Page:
Middle East

The Danger of Killing Islamic State's Caliph

Whoever takes his place could be a more fearsome foe.

Will the next standard-bearer be worse?

Photographer: JOSEPH EID/AFP/Getty Images

We've seen this movie before, but still don't know how it ends: According to unconfirmed reports, the so-called caliph of Islamic State, Abu Bakr al-Baghdadi, was killed by a U.S. airstrike in Raqqa, Syria. Similar rumors cropped up at least twice before, in January and October of last year, and both times the news of his death was greatly exaggerated. As for the latest report, U.S. Special Presidential Envoy for the Global Coalition to Counter ISIL Brett McGurk said, "We have no reason to believe that Baghdadi's not still alive, but we have not heard from him since the end of last year." 

Baghdadi's silence or even death might seem like excellent news for the fight against the jihadists. An accomplished scholar of the Koran, he was named the "commander of believers" globally by Islamic State in 2014, a title not held since the fall of the Ottoman sultan.

But some military strategists and scholars of Islam make a strong argument that the U.S.-led coalition would be better off if Baghdadi remains alive and in charge.

Consider a 2014 study by Jenna Jordan of the Georgia Institute of Technology on so-called decapitation strikes against major terrorist groups. On the death of al-Qaeda founder Osama bin Laden, she writes, "decapitation is unlikely to diminish the ability" of al-Qaeda, "rather, it may have counterproductive consequences, emboldening or strengthening the organization."

She bases her claim on the theory of "organizational resilience," which may be more familiar to business school graduates than to counterterrorism operatives. Jordan doesn't buy the argument that a cohesive group sharing an intense belief in a goal depends on the "charismatic leadership" (to use Max Weber's phrase) of a single person like bin Laden or Baghdadi. Instead, she sees many clandestine groups as being bureaucracies often impervious to changes at the top. Such organizations "are diversified, have a clear division of administrative responsibilities and functions, follow rules and procedures, and are thus more likely to withstand the sudden removal of a leader or leaders." All of those characteristics apply far more accurately to Islamic State than to the relatively decentralized al-Qaeda.

So if eliminating Baghdadi wouldn't be a death blow to Islamic State, at least it would count as a victory in the ongoing war, right? Again, there is debate here. At the website War on the Rocks, Haroro Ingram of Australian National University and Craig Whiteside, a combat veteran teaching at the U.S. Naval War College Monterey, argue that "charismatic leadership is an inherently volatile and ephemeral form of leadership." The caliph, they worry, could be replaced by a figure with far stronger military and organizational skills.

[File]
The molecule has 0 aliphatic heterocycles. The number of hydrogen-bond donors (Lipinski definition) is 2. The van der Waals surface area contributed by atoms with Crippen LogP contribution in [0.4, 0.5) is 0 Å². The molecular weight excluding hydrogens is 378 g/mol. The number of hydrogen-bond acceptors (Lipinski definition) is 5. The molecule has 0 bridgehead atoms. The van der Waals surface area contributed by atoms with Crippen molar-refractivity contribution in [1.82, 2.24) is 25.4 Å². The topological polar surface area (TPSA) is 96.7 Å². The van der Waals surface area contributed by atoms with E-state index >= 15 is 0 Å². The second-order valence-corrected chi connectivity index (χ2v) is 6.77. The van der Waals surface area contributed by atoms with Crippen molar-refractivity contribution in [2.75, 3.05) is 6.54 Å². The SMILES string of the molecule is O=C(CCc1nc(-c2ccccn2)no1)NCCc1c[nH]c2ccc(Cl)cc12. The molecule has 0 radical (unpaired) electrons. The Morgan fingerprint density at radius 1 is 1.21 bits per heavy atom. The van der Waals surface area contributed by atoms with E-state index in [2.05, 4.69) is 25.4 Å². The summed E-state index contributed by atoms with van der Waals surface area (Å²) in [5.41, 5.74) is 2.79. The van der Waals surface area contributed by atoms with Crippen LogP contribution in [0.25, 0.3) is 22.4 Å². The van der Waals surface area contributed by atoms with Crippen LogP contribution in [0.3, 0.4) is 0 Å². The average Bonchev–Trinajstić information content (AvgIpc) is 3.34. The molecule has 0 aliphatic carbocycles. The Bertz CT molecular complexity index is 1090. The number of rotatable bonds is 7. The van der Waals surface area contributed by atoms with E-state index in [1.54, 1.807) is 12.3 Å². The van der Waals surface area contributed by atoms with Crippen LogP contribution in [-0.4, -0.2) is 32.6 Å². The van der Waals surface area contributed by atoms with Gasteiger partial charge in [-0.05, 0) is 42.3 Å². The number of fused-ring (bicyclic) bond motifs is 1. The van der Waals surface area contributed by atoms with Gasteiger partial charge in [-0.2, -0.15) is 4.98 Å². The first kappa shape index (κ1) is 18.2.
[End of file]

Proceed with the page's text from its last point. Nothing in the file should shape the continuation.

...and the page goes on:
The authors highlight the history of Islamic State's dark days after the 2006 death of its ruthless founder, Abu Musab al Zarqawi, the prototypical charismatic leader. While Zarqawi's guerilla war on U.S. troops made what was then called al-Qaeda in Iraq the most feared faction in the Iraqi insurgency, his eagerness to kill fellow Muslims raised the ire of not just the nation's Shiite majority but also fellow Sunni radicals, including the al-Qaeda leadership. He was succeeded by Abu Omar al-Baghdadi (no relation to the current caliph) who lacked Zarqawi's battlefield bravado but was a skilled manager who took the long view. He mended fences with other jihadist groups and re-tooled the group to take advantage of the eventual withdrawal of U.S. forces.

Thus not only is Abu Bakr al-Baghdadi replaceable, his successor could pose an even bigger threat, especially if he chose not to declare himself caliph of the Muslim world. That would open the possibility of Islamic State mending fences with other Sunni terrorist groups, including al-Qaeda and its Syrian affiliate the Al Nusra Front, which is emerging as the most potent military force in that nation's civil war.

So what's the alternative to decapitation? The best way to cripple a terrorist group may be to take out its "middle managers." In an article for the journal Studies in Conflict and Terrorism, Peter Neumann, Ryan Evans (who founded War on the Rocks) and Raffaello Pantucci argue that the figures found on the org chart between the leadership elites and the field troops are the "connective tissue" that holds the organization together. Indeed, the French scholar Mathieu Guidere says that the U.S.-led coalition has made a priority of killing "technical cadres and the mid-level commanders who, though they don't take the decisions, execute them … Without them, nothing could be done on the ground."

With Islamic State forces on the rocks in both Fallujah, Iraq, and their capital of Raqqa, Baghdadi's grand strategy appears increasingly flawed. Instead of targeting him and rolling the dice on his replacement, the U.S. should perhaps allow him to become, as Ingram and Whiteside put it, a "caliph without a caliphate."

This column does not necessarily reflect the opinion of the editorial board or Bloomberg LP and its owners.

    To contact the author of this story:
    Tobin Harshaw at tharshaw@bloomberg.net

    To contact the editor responsible for this story:
    James Gibney at jgibney5@bloomberg.net

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